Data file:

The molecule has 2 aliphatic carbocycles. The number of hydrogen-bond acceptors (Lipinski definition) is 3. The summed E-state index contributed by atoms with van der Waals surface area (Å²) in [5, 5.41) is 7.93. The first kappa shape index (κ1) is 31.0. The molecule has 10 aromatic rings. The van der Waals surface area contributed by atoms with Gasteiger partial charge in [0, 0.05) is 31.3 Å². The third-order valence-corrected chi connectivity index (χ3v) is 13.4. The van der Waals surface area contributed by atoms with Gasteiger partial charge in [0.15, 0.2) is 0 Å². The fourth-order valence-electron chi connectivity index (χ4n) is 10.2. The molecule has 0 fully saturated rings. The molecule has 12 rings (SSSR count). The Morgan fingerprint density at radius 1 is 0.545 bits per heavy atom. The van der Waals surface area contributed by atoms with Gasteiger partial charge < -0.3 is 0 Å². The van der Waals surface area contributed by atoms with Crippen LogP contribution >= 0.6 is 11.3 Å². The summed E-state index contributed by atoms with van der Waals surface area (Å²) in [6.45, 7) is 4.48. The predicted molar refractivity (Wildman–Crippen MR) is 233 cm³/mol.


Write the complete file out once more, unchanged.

The molecule has 2 aliphatic carbocycles. The number of hydrogen-bond acceptors (Lipinski definition) is 3. The summed E-state index contributed by atoms with van der Waals surface area (Å²) in [5, 5.41) is 7.93. The first kappa shape index (κ1) is 31.0. The molecule has 10 aromatic rings. The van der Waals surface area contributed by atoms with Gasteiger partial charge in [0, 0.05) is 31.3 Å². The third-order valence-corrected chi connectivity index (χ3v) is 13.4. The van der Waals surface area contributed by atoms with Gasteiger partial charge in [0.15, 0.2) is 0 Å². The fourth-order valence-electron chi connectivity index (χ4n) is 10.2. The molecule has 0 fully saturated rings. The molecule has 12 rings (SSSR count). The Morgan fingerprint density at radius 1 is 0.545 bits per heavy atom. The van der Waals surface area contributed by atoms with Gasteiger partial charge < -0.3 is 0 Å². The van der Waals surface area contributed by atoms with Crippen LogP contribution >= 0.6 is 11.3 Å². The summed E-state index contributed by atoms with van der Waals surface area (Å²) in [6.45, 7) is 4.48. The predicted molar refractivity (Wildman–Crippen MR) is 233 cm³/mol.